Tweeting About Sexism Can Improve Female Wellbeing

Author: British Psychological Society
Published: Friday 30th January 2015
Summary: Publicly tweeting about sexism could improve wellbeing by expressing in ways that feel like they can make a difference.


This is one of the findings of a study by Dr Mindi Foster, Wilfrid Laurier University, Canada that is published today, Friday 30 January 2015, in the British Journal of Social Psychology. The study was supported by the Social Sciences and Humanities Research Council of Canada.

Dr Foster explained:

"We know women can be badly affected by experiences of sexism and that responding publically can be stressful and risky. This study examined whether using Twitter to respond to sexism could be done in a public way without any negative effects to their wellbeing."

A total of 93 female undergraduate students were randomly assigned to one of three conditions regarding tweeting over a three day period.

All participants received information over the three days regarding topical issues around sexism in politics, the media and in universities for them to tweet about.

One group was required to tweet publically, another privately and the third group did not tweet at all.

They received no instructions regarding the number or the content of tweets they should undertake.

All participants completed mood questionnaires and wellbeing measures after they tweeted.

Tweets were also analysed for linguistic and emotional content. Emotions identified were: anger, discontent, sarcastic, shocked, surprise and sadness. The most common combination was surprise and discontent.

"Never knew there was this much sexism in politics! It's so disturbing! Shocked disgusted".

Analysis showed that the group of women who tweeted publically displayed feelings of increased wellbeing by the third day.

Neither of the other two groups showed any changes in wellbeing.

Dr Foster said: "We know that popular online campaigns such as EverydaySexism have empowered women to speak out and share their experiences. However, this study demonstrates how tweeting publically has the potential to improve women's wellbeing.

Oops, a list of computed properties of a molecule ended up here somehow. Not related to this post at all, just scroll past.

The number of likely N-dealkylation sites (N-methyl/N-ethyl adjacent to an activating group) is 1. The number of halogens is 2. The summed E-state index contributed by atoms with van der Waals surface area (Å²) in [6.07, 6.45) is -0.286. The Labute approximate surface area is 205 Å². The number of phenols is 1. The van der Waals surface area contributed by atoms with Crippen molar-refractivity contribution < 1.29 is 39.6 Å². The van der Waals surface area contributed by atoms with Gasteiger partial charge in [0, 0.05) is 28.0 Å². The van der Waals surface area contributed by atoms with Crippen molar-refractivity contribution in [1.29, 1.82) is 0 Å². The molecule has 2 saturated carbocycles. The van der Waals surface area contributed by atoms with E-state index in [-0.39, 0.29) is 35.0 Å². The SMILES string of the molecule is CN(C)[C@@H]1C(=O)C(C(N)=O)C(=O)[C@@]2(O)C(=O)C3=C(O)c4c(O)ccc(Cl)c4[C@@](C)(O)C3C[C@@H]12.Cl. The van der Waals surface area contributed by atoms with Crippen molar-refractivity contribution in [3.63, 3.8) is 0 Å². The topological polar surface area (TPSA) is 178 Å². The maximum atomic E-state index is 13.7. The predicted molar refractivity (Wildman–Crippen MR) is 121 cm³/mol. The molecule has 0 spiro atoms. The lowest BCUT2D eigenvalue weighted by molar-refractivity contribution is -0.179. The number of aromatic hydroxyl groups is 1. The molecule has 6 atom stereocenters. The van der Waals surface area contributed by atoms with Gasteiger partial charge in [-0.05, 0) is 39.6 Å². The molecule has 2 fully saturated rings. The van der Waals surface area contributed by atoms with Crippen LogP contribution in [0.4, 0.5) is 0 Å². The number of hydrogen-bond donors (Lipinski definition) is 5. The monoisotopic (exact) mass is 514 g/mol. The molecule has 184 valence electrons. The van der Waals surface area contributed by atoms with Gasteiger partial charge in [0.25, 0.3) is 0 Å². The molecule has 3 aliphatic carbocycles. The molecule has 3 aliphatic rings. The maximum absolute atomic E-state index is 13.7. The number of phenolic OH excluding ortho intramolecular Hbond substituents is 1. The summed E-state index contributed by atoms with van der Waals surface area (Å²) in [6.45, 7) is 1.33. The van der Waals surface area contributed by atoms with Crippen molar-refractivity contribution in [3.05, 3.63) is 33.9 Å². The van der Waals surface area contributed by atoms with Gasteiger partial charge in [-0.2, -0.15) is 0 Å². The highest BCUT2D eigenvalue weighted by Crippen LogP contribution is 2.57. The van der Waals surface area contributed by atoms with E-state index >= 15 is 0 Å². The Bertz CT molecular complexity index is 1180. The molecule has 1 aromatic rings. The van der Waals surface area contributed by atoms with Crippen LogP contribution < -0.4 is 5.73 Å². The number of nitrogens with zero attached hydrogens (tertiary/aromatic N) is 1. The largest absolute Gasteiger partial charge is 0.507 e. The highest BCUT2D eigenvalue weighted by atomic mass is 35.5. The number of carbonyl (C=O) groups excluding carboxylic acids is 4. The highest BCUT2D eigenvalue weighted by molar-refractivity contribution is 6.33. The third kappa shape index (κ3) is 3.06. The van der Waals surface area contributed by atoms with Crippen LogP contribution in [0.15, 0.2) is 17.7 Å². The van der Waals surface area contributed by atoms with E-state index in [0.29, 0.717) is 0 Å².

"More research is required to understand whether this form of collective action has any further health benefits."

Full paper title is 'Tweeting about sexism: The well-being benefits of a social media collective action.'


Similar Topics


From our Female Sexual Health section - Full List (21 Items)

Send us your coming events and LGBTQ related news stories.


LGBT Community Connectedness Differences Between LGB Republicans and LGB Democrats


Black Men and Sexual Minority Men Overrepresented in U.S. Among Commited Sex Offenders


Over Five Million LGBT Adults in the U.S. are Religious


Canada Reintroduces Legislation to Criminalize Conversion Therapy Related Conduct


No Difference in Health Outcomes for Transgender and Cisgender Parents


LGBT People 4 Times More Likely to be Victims of Violent Crime


Pathways Into Poverty for LGBTQ Adults Study


A Summary of Data on LGBT Suicide for Suicide Prevention Month



Tsara Shelton
"Storytellers are powerful and we are all storytellers," suggests Tsara Shelton, author of the book Spinning in Circles and Learning from Myself: A Collection of Stories that Slowly Grow Up..


LGBT Awareness & Events
List of important LGBT awareness dates and coming sexual diversity events.


Transgender Reporting Guide - English
Guide for those writing on transgender and LGBT community - Spanish Version.
Sexuality Definitions
List of definitions and glossary of sexual terms, abbreviations and their meanings.